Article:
An Analysis of the Second Chapter of Soul of a Citizen, a Book by Paul Loeb

Last Updated: 14 Nov 2022
Pages: 3 Views: 32

Loeb's second chapter of Soul of a Citizen continues to expand on earlier statements about how iconic public speakers such as Ghandi and Martin Luther King were average people. Loeb highlights the human qualities that each possessed; Gandhi stuttered as a lawyer and Martin Luther King questioned himself and wondered if his efforts were all in vain. Loeb then connects how these influential people were just like everyone else and that all people contain the same potential. One of loeb's quotes that encompesses the whole chapter is" we wait our entire lives to find the ideal moment to get involved".

This quote can be found in every person's life, no matter their backgrounds or lifestyle. It seems that many people always have stories where they say that there was situation that they wished they would have acted instead of sitting back, waiting for the perfect moment. If people would begin to take the initiative when it is presented instead of waiting, communities and the environment would be much better off. I feel that when the opportunity presents itself, it is the best time to jump in. Waiting for the perfect moment normally results in regret and forlonging to go back in time and take the opportunity when it was available. Loeb also writes about the perfect standard and how you feel that you need to be perfect to get involved in your community. I know that everyone is human and will make mistakes. This is why I never hold someone to a "perfect standard", a standard that is unachieveable by any human.

Some people see figures such as Martin Luther King and Ghandi and feel that, unless you're perfect, you can not change or influence others. This is simply untrue and Loeb tries to convince readers that it is possible to change the world just by having a passion for something and being human. My favorite quote from chapter two was the one from Rabindranath Tagore "If you shut your door to all errors, truth will be shut out." (pg. 49). This is my favorite quote due to it applying to everyone who has ever lived. Knowledge is only gained through the errors made throughout life and if the errors are shutout, knowledge can never be learned.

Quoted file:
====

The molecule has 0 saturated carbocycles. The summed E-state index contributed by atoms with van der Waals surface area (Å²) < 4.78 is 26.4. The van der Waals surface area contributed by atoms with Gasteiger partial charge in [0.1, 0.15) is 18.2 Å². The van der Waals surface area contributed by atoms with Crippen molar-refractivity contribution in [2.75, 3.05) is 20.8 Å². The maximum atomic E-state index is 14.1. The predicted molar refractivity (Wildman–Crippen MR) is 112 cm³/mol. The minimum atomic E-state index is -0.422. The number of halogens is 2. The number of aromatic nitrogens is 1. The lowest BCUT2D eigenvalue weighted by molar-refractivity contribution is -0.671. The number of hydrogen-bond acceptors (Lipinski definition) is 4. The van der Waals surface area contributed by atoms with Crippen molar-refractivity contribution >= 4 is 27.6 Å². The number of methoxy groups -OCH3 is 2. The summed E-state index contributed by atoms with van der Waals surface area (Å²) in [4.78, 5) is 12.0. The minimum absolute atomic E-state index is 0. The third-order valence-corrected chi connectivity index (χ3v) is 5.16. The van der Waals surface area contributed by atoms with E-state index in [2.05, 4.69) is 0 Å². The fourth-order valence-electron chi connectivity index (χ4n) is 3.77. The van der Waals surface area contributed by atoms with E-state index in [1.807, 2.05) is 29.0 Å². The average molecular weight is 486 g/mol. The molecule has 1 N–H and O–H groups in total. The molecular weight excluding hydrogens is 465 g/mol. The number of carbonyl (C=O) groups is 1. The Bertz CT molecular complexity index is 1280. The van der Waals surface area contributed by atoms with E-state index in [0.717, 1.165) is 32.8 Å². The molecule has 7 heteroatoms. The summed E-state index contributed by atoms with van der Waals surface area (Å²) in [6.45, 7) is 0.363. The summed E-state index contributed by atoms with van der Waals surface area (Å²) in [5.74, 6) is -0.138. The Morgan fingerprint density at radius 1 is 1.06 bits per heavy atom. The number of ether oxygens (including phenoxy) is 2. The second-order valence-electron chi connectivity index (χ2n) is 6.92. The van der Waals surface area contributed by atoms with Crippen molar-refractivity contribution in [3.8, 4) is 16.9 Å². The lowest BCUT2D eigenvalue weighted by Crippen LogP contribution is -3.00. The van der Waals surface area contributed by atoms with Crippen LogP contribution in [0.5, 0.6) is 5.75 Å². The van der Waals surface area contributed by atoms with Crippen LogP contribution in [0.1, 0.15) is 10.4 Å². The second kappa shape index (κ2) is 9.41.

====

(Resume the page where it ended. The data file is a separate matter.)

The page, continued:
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If knowledge can never be learned, the truth will never be able to differentiated from the lies. Another way this quote affected me is that it also applied to a personal level. If everyone denies the fact that they will make errors, they will never truly be able to not only learn but become a better person. Another quote by Martin Luther King “Take the first step in faith. You don't have to see the whole staircase, just take the first step." (pg. 63) also is important to me. King's quote can be directly linked to how he became the face of the Civil Rights movement, but is also relevant in many more situations. Most successful entrepreneurs and inventors would never be where they are without first taking a step in faith, not knowing if their product or service was going to be profitable. Many people sometimes don't take the risk as they are unsure where they will end up.

It is human nature to want to see what the outcome of a situation will be before getting involved. I believe that without taking that first step, no one can achieve greatness. Chapter two of Soul of a Citizen elaborated on some of the questions that I had from chapter one. Loeb also managed to expand on many of the theories that were laid down in the first chapter. I felt that the main part of the second chapter was to show the reader how both Gandhi and Martin Luther King were not the perfect people that they were made out to be and had human flaws. Paul Loeb also sets up chapter 3 of Soul of a Citizen to contain more information on how average people can tackle an issue by just taking it on at their own pace and ability.

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An Analysis of the Second Chapter of Soul of a Citizen, a Book by Paul Loeb. (2022, Nov 14). Retrieved from

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